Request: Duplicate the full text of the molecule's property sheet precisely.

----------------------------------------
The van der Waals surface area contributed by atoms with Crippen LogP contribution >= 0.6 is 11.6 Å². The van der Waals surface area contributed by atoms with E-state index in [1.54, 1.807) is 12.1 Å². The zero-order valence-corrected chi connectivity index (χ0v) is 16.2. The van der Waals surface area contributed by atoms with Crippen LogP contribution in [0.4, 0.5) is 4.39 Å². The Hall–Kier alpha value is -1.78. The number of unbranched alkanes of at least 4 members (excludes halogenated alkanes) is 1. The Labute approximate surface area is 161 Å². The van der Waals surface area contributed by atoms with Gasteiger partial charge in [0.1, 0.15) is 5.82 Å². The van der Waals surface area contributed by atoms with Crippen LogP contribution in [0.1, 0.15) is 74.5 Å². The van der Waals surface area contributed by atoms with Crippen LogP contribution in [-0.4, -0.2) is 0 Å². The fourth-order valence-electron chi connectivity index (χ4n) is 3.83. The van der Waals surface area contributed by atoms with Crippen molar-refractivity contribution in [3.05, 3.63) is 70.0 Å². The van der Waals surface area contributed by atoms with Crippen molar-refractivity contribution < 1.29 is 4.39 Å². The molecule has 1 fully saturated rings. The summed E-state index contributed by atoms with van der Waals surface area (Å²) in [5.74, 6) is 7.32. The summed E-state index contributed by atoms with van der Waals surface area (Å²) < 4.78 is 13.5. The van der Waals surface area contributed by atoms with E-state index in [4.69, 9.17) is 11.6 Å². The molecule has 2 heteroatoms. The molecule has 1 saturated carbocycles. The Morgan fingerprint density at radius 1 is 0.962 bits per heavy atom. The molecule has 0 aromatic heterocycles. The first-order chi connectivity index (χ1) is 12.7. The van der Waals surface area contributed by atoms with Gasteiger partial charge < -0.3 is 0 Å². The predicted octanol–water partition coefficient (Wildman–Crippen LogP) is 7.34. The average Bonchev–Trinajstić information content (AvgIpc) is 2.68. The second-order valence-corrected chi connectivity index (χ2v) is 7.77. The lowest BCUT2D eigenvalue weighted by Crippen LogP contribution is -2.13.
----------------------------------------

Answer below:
The van der Waals surface area contributed by atoms with Crippen LogP contribution >= 0.6 is 11.6 Å². The van der Waals surface area contributed by atoms with E-state index in [1.54, 1.807) is 12.1 Å². The zero-order valence-corrected chi connectivity index (χ0v) is 16.2. The van der Waals surface area contributed by atoms with Crippen LogP contribution in [0.4, 0.5) is 4.39 Å². The Hall–Kier alpha value is -1.78. The number of unbranched alkanes of at least 4 members (excludes halogenated alkanes) is 1. The Labute approximate surface area is 161 Å². The van der Waals surface area contributed by atoms with Gasteiger partial charge in [0.1, 0.15) is 5.82 Å². The van der Waals surface area contributed by atoms with Crippen LogP contribution in [0.1, 0.15) is 74.5 Å². The van der Waals surface area contributed by atoms with Crippen LogP contribution in [-0.4, -0.2) is 0 Å². The fourth-order valence-electron chi connectivity index (χ4n) is 3.83. The van der Waals surface area contributed by atoms with Crippen molar-refractivity contribution in [3.05, 3.63) is 70.0 Å². The van der Waals surface area contributed by atoms with Crippen molar-refractivity contribution < 1.29 is 4.39 Å². The molecule has 1 fully saturated rings. The summed E-state index contributed by atoms with van der Waals surface area (Å²) in [5.74, 6) is 7.32. The summed E-state index contributed by atoms with van der Waals surface area (Å²) < 4.78 is 13.5. The van der Waals surface area contributed by atoms with E-state index in [4.69, 9.17) is 11.6 Å². The molecule has 2 heteroatoms. The molecule has 1 saturated carbocycles. The Morgan fingerprint density at radius 1 is 0.962 bits per heavy atom. The molecule has 0 aromatic heterocycles. The first-order chi connectivity index (χ1) is 12.7. The van der Waals surface area contributed by atoms with Gasteiger partial charge < -0.3 is 0 Å². The predicted octanol–water partition coefficient (Wildman–Crippen LogP) is 7.34. The average Bonchev–Trinajstić information content (AvgIpc) is 2.68. The second-order valence-corrected chi connectivity index (χ2v) is 7.77. The lowest BCUT2D eigenvalue weighted by Crippen LogP contribution is -2.13.